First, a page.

With just over two weeks until the Iraqi elections, the United States is lowering its expectations for both the turnout and the results of the vote, increasingly emphasizing other steps over the next year as more important to Iraq's political transformation, according to U.S. officials.
The Bush administration played down voter turnout yesterday in determining the elections' legitimacy and urged Americans not to get bogged in a numbers game in judging the balloting, a reflection of the growing concern over how much the escalating insurgency and the problem of Sunni participation may affect the vote.
Video: The Post's Robin Wright discusses the White House's lowered expectations for the turnout and results of the Iraqi election.
"I would . . . really encourage people not to focus on numbers, which in themselves don't have any meaning, but to look on the outcome and to look at the government that will be the product of these elections," a senior administration official said, speaking on the condition of anonymity at a White House briefing yesterday. The official highlighted the low voter turnout in U.S. elections as evidence that polling numbers are not essential to legitimacy.
The transition from an interim body, which was appointed last summer by U.N. and U.S. officials, to an elected government "in itself is an enormous achievement and . . . we all encourage people to view it in that way," the official said.
For months, the administration has promoted the elections as a major milestone in its efforts to bring democracy to Iraq and then the wider Middle East and Islamic world. But the continuing insurgency and the inability of U.S. forces to stabilize Iraq almost two years after the invasion to topple Saddam Hussein has forced the administration to redefine the context, goals and role of this first vote.
At this late date, the United States also has no viable options or alternatives other than trying to go forward with the Jan. 30 elections, analysts say.
"I don't think they're thinking of a Plan B. What they have is permutations of Plan A: You go for elections, hope for the best and if it doesn't materialize, you go with whatever emerges -- probably a heavily Shiite government," said Henri J. Barkey, a former State Department Iraq specialist who is now head of Leheigh University's International Relations Department. "Then you hope that this new government will be smart enough and enlightened enough to make an outreach to the Sunnis."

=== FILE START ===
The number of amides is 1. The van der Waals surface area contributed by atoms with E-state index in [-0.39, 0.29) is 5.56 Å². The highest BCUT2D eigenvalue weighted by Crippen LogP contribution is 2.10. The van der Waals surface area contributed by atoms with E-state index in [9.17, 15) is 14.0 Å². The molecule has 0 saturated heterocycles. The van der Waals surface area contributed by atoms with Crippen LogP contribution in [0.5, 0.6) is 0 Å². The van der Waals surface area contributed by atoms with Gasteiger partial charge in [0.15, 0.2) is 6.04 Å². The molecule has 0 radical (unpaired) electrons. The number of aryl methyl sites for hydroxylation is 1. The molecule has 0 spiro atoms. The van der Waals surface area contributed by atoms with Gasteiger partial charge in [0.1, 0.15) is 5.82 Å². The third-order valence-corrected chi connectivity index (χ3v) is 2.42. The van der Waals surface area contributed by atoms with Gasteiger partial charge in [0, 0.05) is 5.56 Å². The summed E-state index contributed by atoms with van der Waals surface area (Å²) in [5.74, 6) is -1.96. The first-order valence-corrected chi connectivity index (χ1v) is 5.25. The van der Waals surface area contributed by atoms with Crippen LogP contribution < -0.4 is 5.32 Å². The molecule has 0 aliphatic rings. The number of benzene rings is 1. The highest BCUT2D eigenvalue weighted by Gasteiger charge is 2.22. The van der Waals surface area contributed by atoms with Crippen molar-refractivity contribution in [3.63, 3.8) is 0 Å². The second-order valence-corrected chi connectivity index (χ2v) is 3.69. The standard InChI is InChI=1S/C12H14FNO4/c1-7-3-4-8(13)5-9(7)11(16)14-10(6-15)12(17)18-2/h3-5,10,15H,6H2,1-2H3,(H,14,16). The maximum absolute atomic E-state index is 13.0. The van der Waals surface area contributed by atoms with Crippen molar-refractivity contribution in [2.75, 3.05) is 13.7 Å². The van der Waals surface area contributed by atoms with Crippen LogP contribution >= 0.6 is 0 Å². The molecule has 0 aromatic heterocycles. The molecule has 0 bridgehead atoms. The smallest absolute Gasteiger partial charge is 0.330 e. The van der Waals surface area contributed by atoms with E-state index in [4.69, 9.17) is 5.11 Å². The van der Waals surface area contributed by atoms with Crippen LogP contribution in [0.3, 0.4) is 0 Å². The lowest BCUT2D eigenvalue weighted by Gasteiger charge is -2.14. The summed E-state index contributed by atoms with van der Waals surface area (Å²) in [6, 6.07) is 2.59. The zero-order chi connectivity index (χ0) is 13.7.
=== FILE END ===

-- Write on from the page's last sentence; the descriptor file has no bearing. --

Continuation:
Over the past week, administration officials have frequently stressed that the vote is only part of a year-long process. "The election is not going to be perfect," White House press secretary Scott McClellan said yesterday. "This is the first time Iraqis will be able to freely choose their leaders. It's for a transitional government, and it's only one of three elections that will take place over the course of this year."
A senior White House official said the administration's revised reflections on the Iraqi elections are not as much to lower expectations as to provide "education of the process going forward." President Bush, he added, fears Americans will expect a result similar to last fall's vote in Afghanistan, in which a president was chosen and the outcome was clear. "This is a far different process under way," he said.
The White House refused to make the comments on the record and allow the speakers to be identified. "It's been the practice over the past four years at the [National Security Council] that the only officials you see speak on the record are [national security adviser Condoleezza] Rice, [her deputy] Steve Hadley and the spokesman," said White House spokesman Sean McCormick.
The administration continues to say publicly that it expects a significant Sunni turnout, citing an International Republican Institute poll in early December showing 20 percent of Sunnis intend to vote and 35 percent intend "somewhat" to vote. But in light of the insurgents' growing attacks on election and government officials since that survey, U.S. officials fear last-minute attacks on polling stations, candidates and voters will produce a much smaller turnout among the minority group that once dominated Iraq. One unofficial estimate already predicts a vote as low as 10 percent in some areas.
The administration is working with Iraqis to maximize turnout with final modifications, such as allowing voters to cast their ballots at any regional polling station, U.S. officials say.
In talks with Shiite and Kurdish leaders, the administration is also exploring ways to compensate after the elections for a potentially low Sunni turnout.
The focus is increasingly on encouraging negotiations next month between the newly elected Iraqi assembly and Sunni leaders to ensure that the group is proportionately represented in government ministries and on the committee that will write a new constitution, U.S. officials said yesterday. The schedule now calls for talks after Feb. 15 -- when election results are due -- but before the formation of a new government by March 1.
"When you're naming the commission to draft the constitution, the ethnic composition of that isn't governed -- it's not proportional representation like the assembly is," said Michael Kozak, acting assistant secretary for the Bureau of Democracy, Human Rights and Labor. "Who is in the ministries in the government, again . . . there's no ethnic limitation on that."
The administration now emphasizes the election for a permanent government, scheduled for December, as far more important than the vote at the end of this month for a short-lived national assembly.
"There will be many opportunities along the way for the Sunni community to express itself, either through voting or through other participation in the political process," said State Department spokesman Richard A. Boucher. "And our goal is to try to make sure that all those opportunities are available to all the citizens of Iraq."